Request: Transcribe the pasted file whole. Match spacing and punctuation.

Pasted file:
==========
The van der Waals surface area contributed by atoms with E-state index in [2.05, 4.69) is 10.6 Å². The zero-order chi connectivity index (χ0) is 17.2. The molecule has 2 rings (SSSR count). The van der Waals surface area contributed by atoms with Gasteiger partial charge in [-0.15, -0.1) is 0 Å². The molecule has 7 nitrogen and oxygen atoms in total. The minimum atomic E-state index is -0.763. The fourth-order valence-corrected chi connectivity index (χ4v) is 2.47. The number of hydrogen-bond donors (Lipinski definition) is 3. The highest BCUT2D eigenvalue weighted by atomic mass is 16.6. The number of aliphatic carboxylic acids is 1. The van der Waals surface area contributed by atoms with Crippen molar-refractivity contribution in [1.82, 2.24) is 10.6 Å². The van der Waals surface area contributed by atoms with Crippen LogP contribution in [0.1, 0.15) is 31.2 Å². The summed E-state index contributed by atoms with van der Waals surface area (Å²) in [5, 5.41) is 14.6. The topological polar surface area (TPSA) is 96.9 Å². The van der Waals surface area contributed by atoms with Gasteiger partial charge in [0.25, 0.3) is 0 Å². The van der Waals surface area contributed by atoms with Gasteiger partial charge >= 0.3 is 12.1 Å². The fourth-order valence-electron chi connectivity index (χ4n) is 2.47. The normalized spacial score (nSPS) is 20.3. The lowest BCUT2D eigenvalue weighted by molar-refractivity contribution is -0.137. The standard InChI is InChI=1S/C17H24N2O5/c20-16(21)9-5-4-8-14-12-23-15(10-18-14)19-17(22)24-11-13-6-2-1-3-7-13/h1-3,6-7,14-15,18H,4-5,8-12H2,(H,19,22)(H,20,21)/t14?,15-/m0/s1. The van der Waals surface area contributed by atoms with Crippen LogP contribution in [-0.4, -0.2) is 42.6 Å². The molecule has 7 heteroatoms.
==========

The van der Waals surface area contributed by atoms with E-state index in [2.05, 4.69) is 10.6 Å². The zero-order chi connectivity index (χ0) is 17.2. The molecule has 2 rings (SSSR count). The van der Waals surface area contributed by atoms with Gasteiger partial charge in [-0.15, -0.1) is 0 Å². The molecule has 7 nitrogen and oxygen atoms in total. The minimum atomic E-state index is -0.763. The fourth-order valence-corrected chi connectivity index (χ4v) is 2.47. The number of hydrogen-bond donors (Lipinski definition) is 3. The highest BCUT2D eigenvalue weighted by atomic mass is 16.6. The number of aliphatic carboxylic acids is 1. The van der Waals surface area contributed by atoms with Crippen molar-refractivity contribution in [1.82, 2.24) is 10.6 Å². The van der Waals surface area contributed by atoms with Crippen LogP contribution in [0.1, 0.15) is 31.2 Å². The summed E-state index contributed by atoms with van der Waals surface area (Å²) in [5, 5.41) is 14.6. The topological polar surface area (TPSA) is 96.9 Å². The van der Waals surface area contributed by atoms with Gasteiger partial charge in [0.25, 0.3) is 0 Å². The van der Waals surface area contributed by atoms with Gasteiger partial charge >= 0.3 is 12.1 Å². The fourth-order valence-electron chi connectivity index (χ4n) is 2.47. The normalized spacial score (nSPS) is 20.3. The lowest BCUT2D eigenvalue weighted by molar-refractivity contribution is -0.137. The standard InChI is InChI=1S/C17H24N2O5/c20-16(21)9-5-4-8-14-12-23-15(10-18-14)19-17(22)24-11-13-6-2-1-3-7-13/h1-3,6-7,14-15,18H,4-5,8-12H2,(H,19,22)(H,20,21)/t14?,15-/m0/s1. The van der Waals surface area contributed by atoms with Crippen LogP contribution in [-0.4, -0.2) is 42.6 Å². The molecule has 7 heteroatoms.